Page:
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Big dumps in life are rare

ASPEN, Colo. — Sometimes wonderful snow comes in big dumps, and other times in small increments. This year is of the latter variety in Aspen.

"We've had a lot of snow," veteran weather observer Jim Markalunas told The Aspen Times, "but they've all been small increments, 4, 5 or 6 inches."

Markalunas, who has monitored Aspen’s weather since the mid-1950s, tracks the number of "big dumps," which he defines as anything in excess of 10 inches within 24 hours. By that standard, a three-dump-winter comes along every 20 years in Aspen. He has recorded only one four-dump winter in a half-century, that occurring in 1984.

For the record, Aspen got its first big dump of this winter last week, a snow so light that on the ski hill, the Aspen Skiing Co. reported a 3 per cent precipitation content, compared to the average 7 per cent, according to Mike Kaplan, chief operating officer.

All in all, says Markalunas, "It's the best snow conditions I can remember in one hell of a long time."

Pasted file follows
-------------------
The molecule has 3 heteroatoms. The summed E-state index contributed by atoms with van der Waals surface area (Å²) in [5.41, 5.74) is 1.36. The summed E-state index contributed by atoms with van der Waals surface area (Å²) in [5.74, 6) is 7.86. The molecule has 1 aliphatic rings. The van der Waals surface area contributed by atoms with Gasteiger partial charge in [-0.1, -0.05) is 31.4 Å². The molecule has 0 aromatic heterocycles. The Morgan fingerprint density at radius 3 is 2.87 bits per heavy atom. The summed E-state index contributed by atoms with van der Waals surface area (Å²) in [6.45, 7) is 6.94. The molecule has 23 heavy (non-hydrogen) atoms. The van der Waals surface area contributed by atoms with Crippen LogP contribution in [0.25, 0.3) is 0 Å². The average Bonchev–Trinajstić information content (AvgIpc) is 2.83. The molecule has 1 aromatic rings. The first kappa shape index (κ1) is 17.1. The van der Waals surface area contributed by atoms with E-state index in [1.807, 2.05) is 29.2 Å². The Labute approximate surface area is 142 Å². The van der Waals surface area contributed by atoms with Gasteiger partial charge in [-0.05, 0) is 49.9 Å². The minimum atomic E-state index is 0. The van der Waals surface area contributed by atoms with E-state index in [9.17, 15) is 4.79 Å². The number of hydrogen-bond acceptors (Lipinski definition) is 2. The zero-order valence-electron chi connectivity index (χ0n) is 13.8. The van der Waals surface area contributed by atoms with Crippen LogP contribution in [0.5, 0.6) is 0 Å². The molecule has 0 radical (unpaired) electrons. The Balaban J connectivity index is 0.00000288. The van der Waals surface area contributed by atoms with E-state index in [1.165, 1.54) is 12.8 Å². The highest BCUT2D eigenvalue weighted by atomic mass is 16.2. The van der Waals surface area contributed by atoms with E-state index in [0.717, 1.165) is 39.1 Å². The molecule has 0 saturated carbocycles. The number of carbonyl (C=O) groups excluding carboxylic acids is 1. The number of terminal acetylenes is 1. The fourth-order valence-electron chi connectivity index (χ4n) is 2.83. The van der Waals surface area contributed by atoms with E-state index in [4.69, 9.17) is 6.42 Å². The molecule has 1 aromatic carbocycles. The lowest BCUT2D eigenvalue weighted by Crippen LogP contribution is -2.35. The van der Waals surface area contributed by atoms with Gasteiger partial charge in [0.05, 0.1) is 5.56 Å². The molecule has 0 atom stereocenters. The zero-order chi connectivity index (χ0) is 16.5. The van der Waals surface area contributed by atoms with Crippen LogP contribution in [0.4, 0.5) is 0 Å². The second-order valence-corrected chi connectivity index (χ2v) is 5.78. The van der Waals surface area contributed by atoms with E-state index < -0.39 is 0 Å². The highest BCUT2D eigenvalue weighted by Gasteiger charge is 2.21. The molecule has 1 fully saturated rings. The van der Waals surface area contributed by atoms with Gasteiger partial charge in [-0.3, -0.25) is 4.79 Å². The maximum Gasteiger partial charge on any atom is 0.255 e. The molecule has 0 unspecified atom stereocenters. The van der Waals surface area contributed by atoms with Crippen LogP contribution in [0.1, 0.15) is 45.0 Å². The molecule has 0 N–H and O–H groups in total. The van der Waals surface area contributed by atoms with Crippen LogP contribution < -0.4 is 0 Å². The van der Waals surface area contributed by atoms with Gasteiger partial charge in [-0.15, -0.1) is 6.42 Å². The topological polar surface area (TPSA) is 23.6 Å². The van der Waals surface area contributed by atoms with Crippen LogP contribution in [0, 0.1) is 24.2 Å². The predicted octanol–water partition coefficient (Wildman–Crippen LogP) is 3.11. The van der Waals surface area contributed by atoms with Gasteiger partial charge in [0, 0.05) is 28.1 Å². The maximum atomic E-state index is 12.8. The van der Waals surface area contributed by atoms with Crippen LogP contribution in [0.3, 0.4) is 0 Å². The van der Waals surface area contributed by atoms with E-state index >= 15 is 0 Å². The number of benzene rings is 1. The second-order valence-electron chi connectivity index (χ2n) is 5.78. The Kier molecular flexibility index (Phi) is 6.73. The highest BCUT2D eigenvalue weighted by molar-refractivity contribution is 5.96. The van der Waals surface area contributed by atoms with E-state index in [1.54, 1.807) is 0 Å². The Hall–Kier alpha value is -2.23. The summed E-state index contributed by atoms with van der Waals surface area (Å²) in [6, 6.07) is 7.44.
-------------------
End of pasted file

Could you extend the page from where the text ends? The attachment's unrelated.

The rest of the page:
Surge in Latino births

JACKSON HOLE, Wyo. — The number of babies being born in Jackson is increasing sharply, surpassing 400 last year. And, while Caucasian births have remained flat during the last decade, Latino births have increased substantially. In 1990, there were none. Last year, a quarter of all babies were Latino.

"There is not really an increasing birth rate among the Caucasian population," said Vida Day, director of EL Puente, an organization that helps Latinos access health care. "The primary population increase is due to the birth rate among the immigrant population."

Day told the Jackson Hole News & Guide that the first Latinos to move to Jackson Hole worked and sent money to families in Mexico. But, as the men established themselves, their wives relocated and couples started or expanded families, Day said. Also, there are now more single Latina women.

These shifting demographics also portend changing demands for education and medicine, Day said. For example, Teton County School District enrolled the largest kindergarten class in history. Of the kindergarteners, 60 per cent are Caucasian and 27 per cent are Latino.

Peggy Marie Smith, development director for Community Children’s Project, told the newspaper she also detects another demographic shift. Some of the Caucasian births are resulting from couples in their 30s, many of whom are entrepreneurs who moved to Jackson Hole after establishing profitable business, and are now having their second and third children.